2006-04-13 / News

Cedar Lane subdivision application reviewed

Neighbors voice concerns over water at public hearing
By Michaela Kennedy

By Michaela Kennedy

The Planning Commission last week held a public hearing on a proposed nine-lot subdivision on Cedar Lane.

Neighbors at the April 5 meeting voiced concerns of possible water shortages to the development team, and the commission took a close look at restrictions that would be put on the property.

Attorney John Murphy, representing applicants Joseph Manning and family, told the commission that the family had owned the 10-acre parcel on the north side of Cedar Lane for more than 50 years. Murphy said the area was "environmentally sensitive" and revisions made to the plan reflected suggestions made by the commission.

Aprivate gravel road would be maintained by a homeowners' association, and nine wells would serve the homes, Murphy said. He also said that the owners and the town put "lots of restrictions on the use of the land."

In a summary of the findings of the ground water survey for the site and neighborhood, hydrogeologist Paul Aldinger noted that three wells were installed on the property and were pumped for a week to see if they would have any effect on the neighboring wells.

Aldinger said that his research team monitored the natural fluctuation of the wells, finding "quite fluctuation as a result of an owner's personal use of that well."

Louis Dibrasco of Cedar Lane voiced concern that the development was being "maxed out" and would cause a water shortage. Aldinger responded that, according to the hydro-geological study, "We are taking out less than 10 percent of the water infiltration."

Aldinger said that the pumping rate tested, with a combined flow of 5 gallons per minute, showed "a relatively small impact on the neighboring wells." He also noted that the survey checked the quality of the water."

The principal concern is nitrates," Aldinger said, adding that the level found was around 2 milligrams per liter, much lower than the 10-milligramsper-liter limit set for drinking water.

Aldinger went on to answer questions about the depth of the wells. He said that in the testing, the difference in the fluctuation levels was not more than 4 or 5 feet. Town Planner Lisa Bryer added that the town hired its own hydrogeologist who confirmed Aldinger's findings.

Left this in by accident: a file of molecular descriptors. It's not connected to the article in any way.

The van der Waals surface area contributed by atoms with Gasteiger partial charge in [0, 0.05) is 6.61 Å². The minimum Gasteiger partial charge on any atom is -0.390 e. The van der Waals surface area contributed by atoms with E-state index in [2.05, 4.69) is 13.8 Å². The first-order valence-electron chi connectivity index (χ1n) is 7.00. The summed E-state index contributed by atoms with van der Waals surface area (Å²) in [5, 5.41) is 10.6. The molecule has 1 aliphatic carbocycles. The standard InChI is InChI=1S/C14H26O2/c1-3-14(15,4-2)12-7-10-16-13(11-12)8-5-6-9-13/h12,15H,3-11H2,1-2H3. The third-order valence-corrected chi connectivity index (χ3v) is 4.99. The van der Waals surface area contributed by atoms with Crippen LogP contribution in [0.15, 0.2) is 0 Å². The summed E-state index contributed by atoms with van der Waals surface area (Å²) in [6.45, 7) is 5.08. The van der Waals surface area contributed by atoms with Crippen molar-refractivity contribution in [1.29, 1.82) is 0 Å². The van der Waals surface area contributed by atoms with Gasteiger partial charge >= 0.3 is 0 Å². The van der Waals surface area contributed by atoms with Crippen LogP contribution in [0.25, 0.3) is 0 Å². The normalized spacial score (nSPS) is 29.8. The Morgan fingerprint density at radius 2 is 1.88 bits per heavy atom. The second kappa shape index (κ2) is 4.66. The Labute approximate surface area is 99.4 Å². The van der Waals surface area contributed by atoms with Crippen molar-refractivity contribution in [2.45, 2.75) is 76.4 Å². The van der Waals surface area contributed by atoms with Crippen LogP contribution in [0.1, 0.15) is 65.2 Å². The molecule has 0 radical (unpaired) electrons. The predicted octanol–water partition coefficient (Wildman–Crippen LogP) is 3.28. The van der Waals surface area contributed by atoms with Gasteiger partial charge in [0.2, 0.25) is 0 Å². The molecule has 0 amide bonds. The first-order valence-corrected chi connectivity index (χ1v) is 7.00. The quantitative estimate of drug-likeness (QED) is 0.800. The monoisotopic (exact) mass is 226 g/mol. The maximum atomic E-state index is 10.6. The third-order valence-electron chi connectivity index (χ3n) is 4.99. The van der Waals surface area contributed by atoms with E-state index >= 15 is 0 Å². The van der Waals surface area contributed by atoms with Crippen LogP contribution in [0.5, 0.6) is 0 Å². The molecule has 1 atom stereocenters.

"We concluded that there is plenty of water in that aquifer to supply an additional nine homes," Aldinger said.

Commissioner Richard Ventrone brought up an objection to the allowance of automated sprinkler systems and asked that those who used them be required to install a cistern to capture the water. Ventrone stressed the importance of saving water for the rest of the island.

Commissioner Barry Holland pointed out that there was so much controversy over which would be better, an automated sprinkler system or no sprinkler system. "If you're watering in the early hours of the morning, I would venture to say that a lot of that water is going back into the ground and recharging the aquifer. We don't have any restrictions on automatic sprinklers on any other part of the island, to put a restriction on this particular set of homes would be discriminatory," she said.

George Gifford, the landscape architect for the project, gave three benefits of automatic sprinkler systems: the timing of the irrigation system, placement of the sprinkler heads, choice of heads and water application. "You can set it when you're asleep early in the morning to avoid evaporation. Drip irrigation, soaker hoses, often placed under mulch, can be rain sensitive," he explained.

Planning Commission Chairman Gary Girard agreed with Holland. "I don't think it's fair to single out this development. If it becomes a problem, we'll have to look at it at a later date, islandwide," he said.

Girard moved to direct the town planner to incorporate conditions into a motion to be reviewed and voted on at the commission's next meeting.

In new business, the commission gave a preapplication review of a development plan at 10 Narragansett Ave., owned by Preston RE LLC.

Attorney Bruce McIntyre, representing the applicant, gave an overview of the project and noted that the owner planned to reconstruct the current apartment building to its original faade.

According to the town planner, the building has been used in recent years for as many as 10 rental apartments, but was appraised by the town in 2004 as a five-family structure.

Commissioner Victor Calabretta brought up the consideration of affordable housing. "From our point of view there has to be waivers that could be interpreted as subsidies. This is an opportunity to fulfill the town's requirement. I am going to be motivated by affordable housing," he said.

Bryer said the applicant was looking for an exchange of information and goals and desires of the commission for the site as well as guidance for the future, formal application.

In correspondence, the commission received a letter from Attorney Joseph Palumbo stating Michael and Janice Dutton's intention to withdraw their pending subdivision application.

In other business, the commission continued applications for:

+ Theodore Petit to construct a new dwelling at 415 Seaside Drive.

+ Elaine Enterprises to construct a new house on North Main Road.

Commissioner Jean Brown was absent.

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